With its corridors of blood, creepy twins, overwhelming sense of dread and isolation; The Shining (1980) is undoubtedly one of the most disconcerting movie experiences of all time.
Stanley Kubrick’s kaleidoscopic direction and Jack Nicholson’s intense performance elevated Stephen King’s bestselling novel to new heights of terror; influencing popular culture like no other horror film before it. But did you know it also contains the UK’s favourite film quote?
Yes, the eternally petrifying – and improvised – catchphrase ‘Heeere’s Johnny!’ has come up top in a poll of the UK’s favourite film quotes; devouring 27 per cent of the votes like a soul-hungry Overlook Hotel.
What a creepy bunch we are, to be sure…
In close second came family favourite The Wizard of Oz (1939) which landed a spellbinding 26 per cent of votes with the far more comforting ‘There’s no place like home’. The Wizard of Oz was also voted as the UK’s most highly ‘quoteable’ film.
In third place was the forever shady ‘Frankly my dear, I don’t give a damn’ from sweeping romantic epic Gone with the Wind (1939).
This research was carried out to mark the release of Warner Bros. Iconic Moments film collection, with 2000 UK adults being polled on how they mention movies in their daily life.
The results are certainly interesting to all of us who love throwing an apt film reference into everyday conversation, although I must say I’m disappointed the quote mine which is Mean Girls didn’t get a mention.
Film journalist Helen O’Hara explained:
Some quotes from classic movies have become so imbedded in popular culture over many decades that they’ve turned into idioms we all end up using on a regular basis. Dorothy’s observation that ‘…we’re not in Kansas anymore’ isn’t specific to Oz now. It’s an everyday, tongue-in-cheek phrase we’d say to anyone when we experience something new.
And ‘Hey you guys’ – said in the same sing-song way as Sloth – is heard as a ‘Hello’ regularly.
Some quotes, like Gone with the Wind’s ‘Frankly my dear, I don’t give a damn’, are thrown into conversation with a touch of sarcasm or for a laugh. Especially in relationships, or with family and friends. You just have to be sure they’re not going to take you too seriously!
The research shows that the 16-24 year-old generation includes the most prolific quoters, with two-thirds (63 per cent) using film phrases in conversation. That’s interesting considering that none of the UK’s top five quotes was released during their lifetime.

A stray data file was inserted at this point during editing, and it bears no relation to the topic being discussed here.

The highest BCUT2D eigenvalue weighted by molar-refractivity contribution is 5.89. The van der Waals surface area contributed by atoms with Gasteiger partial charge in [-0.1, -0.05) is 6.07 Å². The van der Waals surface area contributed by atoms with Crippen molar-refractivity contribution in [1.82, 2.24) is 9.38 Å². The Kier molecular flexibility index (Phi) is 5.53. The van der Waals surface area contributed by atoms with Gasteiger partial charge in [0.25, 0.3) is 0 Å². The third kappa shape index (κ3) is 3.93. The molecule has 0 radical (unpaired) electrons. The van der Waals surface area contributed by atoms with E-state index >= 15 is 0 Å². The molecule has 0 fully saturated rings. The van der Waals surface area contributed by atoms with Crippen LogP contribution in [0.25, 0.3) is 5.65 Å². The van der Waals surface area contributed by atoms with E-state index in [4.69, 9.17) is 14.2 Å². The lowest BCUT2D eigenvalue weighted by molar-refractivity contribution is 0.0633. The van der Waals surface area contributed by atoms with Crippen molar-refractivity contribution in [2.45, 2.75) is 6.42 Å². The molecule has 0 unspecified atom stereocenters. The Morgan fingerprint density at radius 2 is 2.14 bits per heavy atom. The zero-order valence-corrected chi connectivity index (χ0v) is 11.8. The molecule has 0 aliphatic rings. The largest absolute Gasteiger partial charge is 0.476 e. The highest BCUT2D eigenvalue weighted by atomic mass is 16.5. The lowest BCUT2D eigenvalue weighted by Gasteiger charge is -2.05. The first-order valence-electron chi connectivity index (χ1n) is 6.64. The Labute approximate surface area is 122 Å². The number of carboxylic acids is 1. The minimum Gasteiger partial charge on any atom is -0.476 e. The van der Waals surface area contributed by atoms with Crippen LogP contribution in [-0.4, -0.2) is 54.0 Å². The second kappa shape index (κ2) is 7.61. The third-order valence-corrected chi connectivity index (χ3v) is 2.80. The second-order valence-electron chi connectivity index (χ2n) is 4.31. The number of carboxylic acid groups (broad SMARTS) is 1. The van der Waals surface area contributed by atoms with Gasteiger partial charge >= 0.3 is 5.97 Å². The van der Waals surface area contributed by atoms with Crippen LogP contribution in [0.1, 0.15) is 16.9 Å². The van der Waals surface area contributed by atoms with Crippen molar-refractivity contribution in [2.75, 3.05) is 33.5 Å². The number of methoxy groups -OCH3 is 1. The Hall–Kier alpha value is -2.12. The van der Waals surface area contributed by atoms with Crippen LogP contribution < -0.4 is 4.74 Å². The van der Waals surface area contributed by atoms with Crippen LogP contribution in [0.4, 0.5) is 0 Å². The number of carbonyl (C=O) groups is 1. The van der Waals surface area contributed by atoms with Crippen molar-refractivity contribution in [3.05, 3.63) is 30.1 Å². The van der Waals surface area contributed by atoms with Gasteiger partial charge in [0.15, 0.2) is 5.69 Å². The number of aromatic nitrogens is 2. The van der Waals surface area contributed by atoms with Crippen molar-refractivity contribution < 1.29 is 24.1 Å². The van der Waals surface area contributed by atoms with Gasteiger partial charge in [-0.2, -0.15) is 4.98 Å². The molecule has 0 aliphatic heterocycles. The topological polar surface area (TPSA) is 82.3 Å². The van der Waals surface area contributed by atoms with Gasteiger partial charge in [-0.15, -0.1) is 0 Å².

It all highlights the lasting impact of these movies and their enduring appeal: even those born long after they were released still go back and watch these films; they’re still cultural touchstones.
There’s a kudos that goes with referencing movies, and with the explosion of movie quote memes and GIFs on social media, you see how film phrases are now also used by this generation as social banter, to react and respond to a status, comment or event.
The art of film quote dropping changes slightly between generations. One quarter (25per cent) of 16-24 year-olds admit to referencing films to demonstrate their superior film knowledge to others, while one fifth (21 per cent) of 25-34 year-olds reportedly quote movies to impress either a romantic partner or a date.
However, priorities apparently shift once you hit 35. Among 35-44 year-olds, 46 per cent usually impersonate film characters for nostalgic effect while reminiscing with family members.
East Midlands residents were found to be most likely to reference using quotes, with two thirds (63 per cent) dropping cinematic lines into everyday conversation; a high percentage when compared with just 45 per cent of those in Wales.
The UK’s Top Five Favourite Film Quotes
1.“Heeere’s Johnny!” – The Shining, 1980 (27 per cent)
2. “There’s no place like home” – The Wizard of Oz ,1939 (26 per cent)
3. “Frankly my dear, I don’t give a damn” – Gone with the Wind, 1939 (23 per cent)
4. “You’ve got to ask yourself one question: ‘do I feel lucky?’ Well, do ya, punk?” – Dirty Harry, 1972 (20 per cent)
5. “Here’s looking at you kid” – Casablanca,1942 – (19 per cent)
What’s your favourite movie quote?
— Mark Murphy (@MarkGlennMurphy) September 14, 2018
Which film do you find yourself quoting on the regular?
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